Protect yourself from credit card fraud
12 tips and other helpful advice to ensure your credit card and personal information stays safe.
February 17, 2013 - Author: Wanda J. Repke, Michigan State University Extension
Every day, in many ways, consumers are faced with credit card fraud. You can’t always prevent it from happening, but you can take some action to protect yourself. Michigan State University Extension personal finance educators agree – Keeping your credit cards and account numbers safe from preying eyes is the first step to stop someone from damaging your financial health.
The Federal Trade Commission (FTC) gives consumers the following 12 suggestions for keeping their credit cards safe from fraud:
- Keep a record of each of your account numbers, their expiration dates and the phone number to report fraud.
- Don’t lend your card to anyone — even your family members or roommates.
- Don’t leave your cards, receipts, or statements around your home or office. If you no longer need the cards, shred them before throwing them away.
- Don’t give your account number to anyone on the phone unless you’ve made the call to a company you know to be reputable.
- Carry your cards separately from your wallet and only carry the card you will be using while you are shopping or dining. It can minimize your losses if someone steals your wallet or purse.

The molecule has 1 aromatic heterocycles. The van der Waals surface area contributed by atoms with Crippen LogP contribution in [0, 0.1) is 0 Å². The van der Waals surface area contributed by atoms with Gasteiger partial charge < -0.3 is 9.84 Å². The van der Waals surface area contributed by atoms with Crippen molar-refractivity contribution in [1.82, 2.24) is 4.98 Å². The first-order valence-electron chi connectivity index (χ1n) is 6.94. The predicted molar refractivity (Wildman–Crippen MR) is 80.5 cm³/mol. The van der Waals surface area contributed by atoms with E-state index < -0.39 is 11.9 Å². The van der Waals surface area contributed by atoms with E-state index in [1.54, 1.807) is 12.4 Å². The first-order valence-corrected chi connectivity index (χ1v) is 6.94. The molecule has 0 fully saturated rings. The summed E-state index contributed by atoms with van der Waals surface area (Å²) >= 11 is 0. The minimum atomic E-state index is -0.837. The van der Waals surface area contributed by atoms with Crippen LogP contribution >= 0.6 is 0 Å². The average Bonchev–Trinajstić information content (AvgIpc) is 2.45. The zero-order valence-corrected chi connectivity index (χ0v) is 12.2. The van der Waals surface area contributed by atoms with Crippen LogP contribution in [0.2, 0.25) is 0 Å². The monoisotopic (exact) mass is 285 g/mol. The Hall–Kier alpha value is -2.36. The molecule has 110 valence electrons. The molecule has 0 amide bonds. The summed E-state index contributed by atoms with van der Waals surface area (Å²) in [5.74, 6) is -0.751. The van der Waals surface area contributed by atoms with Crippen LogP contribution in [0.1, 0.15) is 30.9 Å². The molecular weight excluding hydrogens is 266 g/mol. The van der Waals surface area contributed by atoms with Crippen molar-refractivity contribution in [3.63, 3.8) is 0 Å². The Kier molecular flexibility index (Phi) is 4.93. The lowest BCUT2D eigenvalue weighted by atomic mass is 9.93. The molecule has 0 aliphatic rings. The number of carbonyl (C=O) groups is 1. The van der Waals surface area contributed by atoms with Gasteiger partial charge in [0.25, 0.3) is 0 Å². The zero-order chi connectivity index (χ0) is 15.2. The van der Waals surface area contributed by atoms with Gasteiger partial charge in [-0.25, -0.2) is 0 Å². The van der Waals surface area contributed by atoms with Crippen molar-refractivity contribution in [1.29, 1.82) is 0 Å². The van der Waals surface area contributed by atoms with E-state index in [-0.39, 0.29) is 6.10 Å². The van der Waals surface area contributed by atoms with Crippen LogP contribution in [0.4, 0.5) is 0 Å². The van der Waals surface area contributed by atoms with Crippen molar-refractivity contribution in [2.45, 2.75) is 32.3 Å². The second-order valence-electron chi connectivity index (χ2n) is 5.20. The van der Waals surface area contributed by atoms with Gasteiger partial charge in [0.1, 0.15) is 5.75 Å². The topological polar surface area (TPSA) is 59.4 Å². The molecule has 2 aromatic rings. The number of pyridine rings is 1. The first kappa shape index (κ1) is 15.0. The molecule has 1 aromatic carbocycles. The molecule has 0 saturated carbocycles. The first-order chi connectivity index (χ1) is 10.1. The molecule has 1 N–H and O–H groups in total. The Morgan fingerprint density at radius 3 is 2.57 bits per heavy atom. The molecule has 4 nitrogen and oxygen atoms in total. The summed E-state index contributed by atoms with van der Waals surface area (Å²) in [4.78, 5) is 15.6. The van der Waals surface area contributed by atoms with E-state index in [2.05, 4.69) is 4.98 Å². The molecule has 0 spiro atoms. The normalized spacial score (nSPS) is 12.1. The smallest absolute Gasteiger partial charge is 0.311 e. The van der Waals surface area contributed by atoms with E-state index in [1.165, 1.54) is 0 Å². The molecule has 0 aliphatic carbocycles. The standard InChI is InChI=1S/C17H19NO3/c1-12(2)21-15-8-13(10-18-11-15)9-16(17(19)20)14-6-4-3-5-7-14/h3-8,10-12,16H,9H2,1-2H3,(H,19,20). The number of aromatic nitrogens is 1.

- During a transaction make sure you get your card back before you walk away.
- Never sign a blank receipt. Draw a line through any blank spaces above the total, especially if there is a space for a “tip.”
- Save each and every receipt to compare with your statement.
- Open your bills promptly — or check them online often — and reconcile them with the purchases you’ve made.
- Report any questionable charges to the card issuer immediately.
- Notify your card issuer if your address changes or if you will be traveling.
- Don’t write your account number on the outside of an envelope.
An additional tip from the MSU Extension article Credit Card Scams & Fraud from October 2012 stated, “Protect yourself: Don’t give personal information to anyone who initiates contact with you. Go to donotcall.gov or call 888-382-1222 to register your phone numbers on the National Do Not Call Registry. If a caller claims to be from your bank, tell him/her you'll call back (to the number on your bank statement) before sharing your Social Security, account numbers, address or date of birth.”
The FTC’s bulletin, Credit, ATM, and Debit Cards: What To Do If They’re Lost or Stolen, suggests that the best protections against card fraud are to know where your cards are at all times and to keep them secure. For protection of ATM and debit cards that involve a Personal Identification Number (PIN), keep your PIN a secret. Don’t use your address, birthdate, phone or Social Security number as the PIN and do memorize the number.
America Saves Week will be held Feb. 25 to March 2. Set a goal and make a plan to save. Join more than 310,000 people who have pledged to save and take the America Saves Pledge today. America Saves is a national campaign that encourages individuals and families to save money and build personal wealth.